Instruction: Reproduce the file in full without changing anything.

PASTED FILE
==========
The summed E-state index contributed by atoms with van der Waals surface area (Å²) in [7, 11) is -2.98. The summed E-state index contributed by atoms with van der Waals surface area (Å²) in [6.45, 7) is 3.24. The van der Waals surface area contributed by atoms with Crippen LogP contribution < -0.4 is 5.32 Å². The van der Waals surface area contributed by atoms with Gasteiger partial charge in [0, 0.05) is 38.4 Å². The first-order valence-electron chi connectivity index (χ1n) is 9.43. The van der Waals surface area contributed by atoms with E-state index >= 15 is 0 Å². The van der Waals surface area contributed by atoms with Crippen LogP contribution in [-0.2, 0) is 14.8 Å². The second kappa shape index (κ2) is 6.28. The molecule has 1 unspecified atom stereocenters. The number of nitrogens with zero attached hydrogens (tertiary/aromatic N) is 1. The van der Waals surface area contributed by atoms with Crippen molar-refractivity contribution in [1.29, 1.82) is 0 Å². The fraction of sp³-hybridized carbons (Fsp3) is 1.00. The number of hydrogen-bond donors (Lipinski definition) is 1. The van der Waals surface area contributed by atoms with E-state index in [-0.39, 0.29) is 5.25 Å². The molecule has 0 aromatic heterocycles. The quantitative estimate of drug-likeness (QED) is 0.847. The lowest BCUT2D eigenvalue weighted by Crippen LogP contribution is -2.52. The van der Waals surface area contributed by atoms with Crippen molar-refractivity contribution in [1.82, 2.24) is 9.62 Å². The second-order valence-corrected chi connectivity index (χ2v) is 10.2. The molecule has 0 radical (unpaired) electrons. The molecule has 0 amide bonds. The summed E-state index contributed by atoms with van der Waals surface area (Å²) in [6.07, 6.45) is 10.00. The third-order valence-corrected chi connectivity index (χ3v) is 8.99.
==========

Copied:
The summed E-state index contributed by atoms with van der Waals surface area (Å²) in [7, 11) is -2.98. The summed E-state index contributed by atoms with van der Waals surface area (Å²) in [6.45, 7) is 3.24. The van der Waals surface area contributed by atoms with Crippen LogP contribution < -0.4 is 5.32 Å². The van der Waals surface area contributed by atoms with Gasteiger partial charge in [0, 0.05) is 38.4 Å². The first-order valence-electron chi connectivity index (χ1n) is 9.43. The van der Waals surface area contributed by atoms with E-state index >= 15 is 0 Å². The van der Waals surface area contributed by atoms with Crippen LogP contribution in [-0.2, 0) is 14.8 Å². The second kappa shape index (κ2) is 6.28. The molecule has 1 unspecified atom stereocenters. The number of nitrogens with zero attached hydrogens (tertiary/aromatic N) is 1. The van der Waals surface area contributed by atoms with Crippen molar-refractivity contribution in [1.29, 1.82) is 0 Å². The fraction of sp³-hybridized carbons (Fsp3) is 1.00. The number of hydrogen-bond donors (Lipinski definition) is 1. The van der Waals surface area contributed by atoms with E-state index in [-0.39, 0.29) is 5.25 Å². The molecule has 0 aromatic heterocycles. The quantitative estimate of drug-likeness (QED) is 0.847. The lowest BCUT2D eigenvalue weighted by Crippen LogP contribution is -2.52. The van der Waals surface area contributed by atoms with Crippen molar-refractivity contribution in [1.82, 2.24) is 9.62 Å². The second-order valence-corrected chi connectivity index (χ2v) is 10.2. The molecule has 0 radical (unpaired) electrons. The molecule has 0 amide bonds. The summed E-state index contributed by atoms with van der Waals surface area (Å²) in [6.07, 6.45) is 10.00. The third-order valence-corrected chi connectivity index (χ3v) is 8.99.